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RESPIRATORY METABOLISM IN INFANCY AND IN CHILDHOOD

RESPIRATORY METABOLISM IN INFANCY AND IN CHILDHOOD The storage, utilization and breakdown of proteins in the immature, rapidly growing organism differ from those in the adult in many important respects. One potentially useful means of investigating the differences and of obtaining information about protein metabolism in general resides in the special property possessed by proteins and by some of the amino acids of raising the metabolic rate of animal organisms to a far greater extent than equal amounts of fat or carbohydrate. Although this phenomenon, traditionally termed "specific dynamic action," has not yet been completely explained, it has served as a valuable tool in many studies. The detailed history of the earlier animal experiments is recounted in Graham Lusk's book,1 while more recent work by many investigators has been reviewed by Borsook.2 A well controlled study of the specific dynamic action of foodstuffs in normal infants was made by Levine, Wilson, Berliner and Rivkin,3 http://www.deepdyve.com/assets/images/DeepDyve-Logo-lg.png American journal of diseases of children American Medical Association

RESPIRATORY METABOLISM IN INFANCY AND IN CHILDHOOD

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Publisher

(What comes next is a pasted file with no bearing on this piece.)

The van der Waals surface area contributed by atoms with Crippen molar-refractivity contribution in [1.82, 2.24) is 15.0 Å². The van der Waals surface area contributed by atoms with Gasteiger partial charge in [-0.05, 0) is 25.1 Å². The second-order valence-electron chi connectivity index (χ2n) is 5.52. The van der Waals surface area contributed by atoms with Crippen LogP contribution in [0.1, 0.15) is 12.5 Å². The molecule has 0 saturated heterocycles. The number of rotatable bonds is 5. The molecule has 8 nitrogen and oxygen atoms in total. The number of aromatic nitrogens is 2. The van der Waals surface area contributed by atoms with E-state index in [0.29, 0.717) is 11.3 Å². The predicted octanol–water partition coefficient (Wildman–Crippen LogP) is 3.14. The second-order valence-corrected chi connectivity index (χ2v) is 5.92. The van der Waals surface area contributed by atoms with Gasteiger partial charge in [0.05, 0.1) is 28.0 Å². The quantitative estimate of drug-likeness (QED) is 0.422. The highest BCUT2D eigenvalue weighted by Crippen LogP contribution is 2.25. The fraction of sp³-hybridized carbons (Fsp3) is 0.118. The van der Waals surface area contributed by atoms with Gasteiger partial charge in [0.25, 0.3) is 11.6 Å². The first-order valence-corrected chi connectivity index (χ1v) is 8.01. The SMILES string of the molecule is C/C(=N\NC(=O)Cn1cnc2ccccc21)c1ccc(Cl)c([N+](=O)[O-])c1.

American Medical Association
Copyright
Copyright © 1942 American Medical Association. All Rights Reserved. Applicable FARS/DFARS Restrictions Apply to Government Use.
ISSN
0096-8994
eISSN
1538-3628
DOI
10.1001/archpedi.1942.02010050064007
Publisher site
See Article on Publisher Site

Abstract

The storage, utilization and breakdown of proteins in the immature, rapidly growing organism differ from those in the adult in many important respects. One potentially useful means of investigating the differences and of obtaining information about protein metabolism in general resides in the special property possessed by proteins and by some of the amino acids of raising the metabolic rate of animal organisms to a far greater extent than equal amounts of fat or carbohydrate. Although this phenomenon, traditionally termed "specific dynamic action," has not yet been completely explained, it has served as a valuable tool in many studies. The detailed history of the earlier animal experiments is recounted in Graham Lusk's book,1 while more recent work by many investigators has been reviewed by Borsook.2 A well controlled study of the specific dynamic action of foodstuffs in normal infants was made by Levine, Wilson, Berliner and Rivkin,3

Journal

American journal of diseases of childrenAmerican Medical Association

Published: May 1, 1942

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